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Microsoft Patches SMBv3 Bug

by Chris Brook on Thursday March 12, 2020

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Microsoft issued an out-of-band security update for a critical SMB bug (CVE-2020-0796) on Thursday.

As some expected, Microsoft on Thursday pushed out a patch for a vulnerability in the SMBv3 protocol that was disclosed earlier this week.

The fix, KB4551762, resolves CVE-2020-0796, a critical vulnerability in Microsoft's SMBv3 implementation. SMB, or Server Message Block, is a network file sharing protocol Windows primarily uses to share files, printers, and serial ports.

The vulnerability, a remote code execution vulnerability, could allow a remote attacker to exploit SMBv3, or 3.1.1, to take control of an affected system.

To exploit the vulnerability against a server, Microsoft says an attacker would just need to send a specially crafted packet to a targeted SMBv3 server. To exploit a client, an unauthenticated attacker would need to configure a malicious SMBv3 server and convince a user to connect to it.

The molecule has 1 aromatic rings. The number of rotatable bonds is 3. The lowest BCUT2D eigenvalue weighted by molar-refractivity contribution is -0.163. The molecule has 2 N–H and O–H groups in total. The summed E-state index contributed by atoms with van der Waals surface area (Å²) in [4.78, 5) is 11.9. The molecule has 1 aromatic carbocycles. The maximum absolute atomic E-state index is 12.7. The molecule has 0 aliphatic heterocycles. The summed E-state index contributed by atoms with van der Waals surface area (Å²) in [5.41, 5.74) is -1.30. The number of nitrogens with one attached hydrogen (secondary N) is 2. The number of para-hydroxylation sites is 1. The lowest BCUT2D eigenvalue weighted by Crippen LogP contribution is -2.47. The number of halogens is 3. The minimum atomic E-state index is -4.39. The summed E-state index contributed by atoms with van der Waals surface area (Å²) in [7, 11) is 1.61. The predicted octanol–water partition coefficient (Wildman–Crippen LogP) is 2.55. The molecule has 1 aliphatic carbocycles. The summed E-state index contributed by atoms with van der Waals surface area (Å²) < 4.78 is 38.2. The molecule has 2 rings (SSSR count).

There was concern earlier this week that the bug could be “wormable” a la the bugs that led to WannaCry, NotPetya, and BlueKeep if exploited after it went unpatched on Tuesday, when Microsoft issued an advisory.

As a workaround, Microsoft's advisory on the vulnerability, ADV200005, initially suggested disabling SMBv3 compression to block unauthenticated attackers from exploiting the vulnerability against an SMBv3 server with a PowerShell script.

Alternatively, Microsoft also suggested admins block TCP port 445 and preventing SMB traffic from lateral connections.

The vulnerability is present in 32- and 64-bit Windows 10 version 1903 and 1909 for desktops and servers.

Experts on Thursday pressed users to either update as soon as possible or apply the workaround.

Tags: Vulnerabilities

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Chris Brook

Chris Brook is the editor of Data Insider. He is a technology journalist with a decade of experience writing about information security, hackers, and privacy. Chris has attended many infosec conferences and has interviewed hackers and security researchers. Prior to joining Digital Guardian he helped launch Threatpost, an independent news site which is a leading source of information about IT and business security for hundreds of thousands of professionals worldwide.